For Canadians, there’s one kind of story that can reliably provoke horror and despair: a Canadian travels abroad for vacation, sustains an injury that requires a hospital visit, then files an insurance claim that’s ultimately rejected and, as a result, gets stuck with unfathomably high medical bills. (In one of the few variations on this theme, the Canadian only narrowly dodges life-altering debt.)
The issue in those sorts of situations is always travel insurance — either a lack of it, or a policy with terms that don’t cover the exact situation at hand. But there are other types of insurance that can also be confusing to navigate when it comes to travel.
What happens if you decide to take a road trip and get into a car accident outside of your province? What if the accident occurs in Alberta, or even the U.S., but you hold an Ontario auto insurance policy? Will your insurance provider accept your claims?
Below, we explain what your auto insurance policy will and won’t cover if you get into an accident out-of-province.
Can you file a claim for an out-of-province accident?
Auto insurance is provincially regulated, which means that the rules regarding out-of-province claims will vary from province to province. As a general rule of thumb, you should check with your insurance provider before you go on a road trip to find out exactly what, and how much, you’re covered for, and whether you’ll need to buy extra coverage.
For Ontario residents, the news is good: even though the province has a private insurance market, the provincial government has minimum coverage requirements that all drivers are required to have. The Ontario Automobile Owner’s Policy, the insurance that the majority of Ontario drivers have, meets those legal requirements and provides coverage for “incidents occurring in Canada [and] the United States of America.”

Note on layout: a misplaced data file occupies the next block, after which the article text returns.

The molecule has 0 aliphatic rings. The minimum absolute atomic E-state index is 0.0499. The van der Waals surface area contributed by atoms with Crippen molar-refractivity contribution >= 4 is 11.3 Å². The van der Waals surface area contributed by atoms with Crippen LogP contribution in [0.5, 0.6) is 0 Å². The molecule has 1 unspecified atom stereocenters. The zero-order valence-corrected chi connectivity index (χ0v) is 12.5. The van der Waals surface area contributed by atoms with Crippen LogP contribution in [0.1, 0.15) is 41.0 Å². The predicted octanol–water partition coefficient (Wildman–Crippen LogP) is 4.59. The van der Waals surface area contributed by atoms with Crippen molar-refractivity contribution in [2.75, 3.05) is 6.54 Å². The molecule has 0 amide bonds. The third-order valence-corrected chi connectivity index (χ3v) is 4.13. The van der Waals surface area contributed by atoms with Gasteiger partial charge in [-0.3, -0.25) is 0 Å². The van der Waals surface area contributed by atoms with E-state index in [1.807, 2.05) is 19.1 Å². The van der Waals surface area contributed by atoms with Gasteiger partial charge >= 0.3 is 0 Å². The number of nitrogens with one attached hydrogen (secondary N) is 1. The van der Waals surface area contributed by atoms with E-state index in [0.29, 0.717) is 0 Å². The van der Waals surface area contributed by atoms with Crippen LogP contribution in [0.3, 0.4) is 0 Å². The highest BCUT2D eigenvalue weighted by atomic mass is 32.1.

Under Ontario law, all auto insurance policies have to provide:
- Liability coverage: this covers the cost of settling a legal claim if someone else is injured or killed, or if their property is damaged).
- Accident benefits: this provides benefits if you are injured in an accident, regardless of who’s at fault. These benefits include supplementary medical care, a tax-free income benefit, an allowance if you can’t work, an allowance if a caregiver is injured and funeral expenses.
- Uninsured automobile coverage: this covers damage to your car if you’re hit by an uninsured driver; it also provides coverage if you’re injured or killed in a hit and run scenario.
- Direct compensation — property damage: in Ontario, this will cover you for any damage to your car or property inside it if another driver is responsible for the accident.
B.C. drivers can also sleep easy when they decide to take a road trip out-of-province. ICBC’s Autoplan, which is the minimum auto insurance plan that is required of all B.C. drivers, provides coverage everywhere in Canada and the U.S., including Hawaii and Alaska.
In most cases, your insurance claim will be governed by the laws of the jurisdiction where your accident happened. This means that if your accident takes place in Vermont, any court proceedings would also have to happen in-state.
Do you need to buy additional coverage?
This depends on the circumstances of your travel. ICBC advises, for example, getting more coverage if you’re traveling for business.
If you’re driving in the U.S., it’s important to note that many states have lower minimum coverage thresholds than you’ll see in Canada. This means that if you get into an accident with an American driver, they may not have enough insurance coverage to pay you for damages.
This is where extra coverage will come in handy. To avoid unexpected expenses, talk to your broker or insurance provider about short-term add-on options before you leave for your trip.